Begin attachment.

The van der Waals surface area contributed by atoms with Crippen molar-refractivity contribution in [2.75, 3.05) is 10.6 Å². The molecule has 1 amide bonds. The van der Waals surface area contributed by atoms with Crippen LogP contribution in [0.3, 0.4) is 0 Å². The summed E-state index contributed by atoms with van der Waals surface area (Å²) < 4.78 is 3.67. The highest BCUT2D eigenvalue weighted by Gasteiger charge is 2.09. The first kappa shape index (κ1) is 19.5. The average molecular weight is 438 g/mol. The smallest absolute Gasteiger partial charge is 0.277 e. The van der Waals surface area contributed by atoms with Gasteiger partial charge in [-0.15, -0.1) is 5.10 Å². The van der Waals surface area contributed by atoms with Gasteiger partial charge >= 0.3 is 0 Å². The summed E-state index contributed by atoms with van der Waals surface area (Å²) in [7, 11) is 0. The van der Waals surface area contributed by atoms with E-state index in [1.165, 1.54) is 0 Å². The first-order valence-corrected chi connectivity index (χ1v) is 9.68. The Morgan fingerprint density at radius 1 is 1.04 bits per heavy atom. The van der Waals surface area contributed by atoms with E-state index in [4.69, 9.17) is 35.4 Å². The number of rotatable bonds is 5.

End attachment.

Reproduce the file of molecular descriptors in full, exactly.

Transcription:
The van der Waals surface area contributed by atoms with Crippen molar-refractivity contribution in [2.75, 3.05) is 10.6 Å². The molecule has 1 amide bonds. The van der Waals surface area contributed by atoms with Crippen LogP contribution in [0.3, 0.4) is 0 Å². The summed E-state index contributed by atoms with van der Waals surface area (Å²) < 4.78 is 3.67. The highest BCUT2D eigenvalue weighted by Gasteiger charge is 2.09. The first kappa shape index (κ1) is 19.5. The average molecular weight is 438 g/mol. The smallest absolute Gasteiger partial charge is 0.277 e. The van der Waals surface area contributed by atoms with Gasteiger partial charge in [-0.15, -0.1) is 5.10 Å². The van der Waals surface area contributed by atoms with Gasteiger partial charge >= 0.3 is 0 Å². The summed E-state index contributed by atoms with van der Waals surface area (Å²) in [7, 11) is 0. The van der Waals surface area contributed by atoms with E-state index in [1.165, 1.54) is 0 Å². The first-order valence-corrected chi connectivity index (χ1v) is 9.68. The Morgan fingerprint density at radius 1 is 1.04 bits per heavy atom. The van der Waals surface area contributed by atoms with E-state index in [4.69, 9.17) is 35.4 Å². The number of rotatable bonds is 5.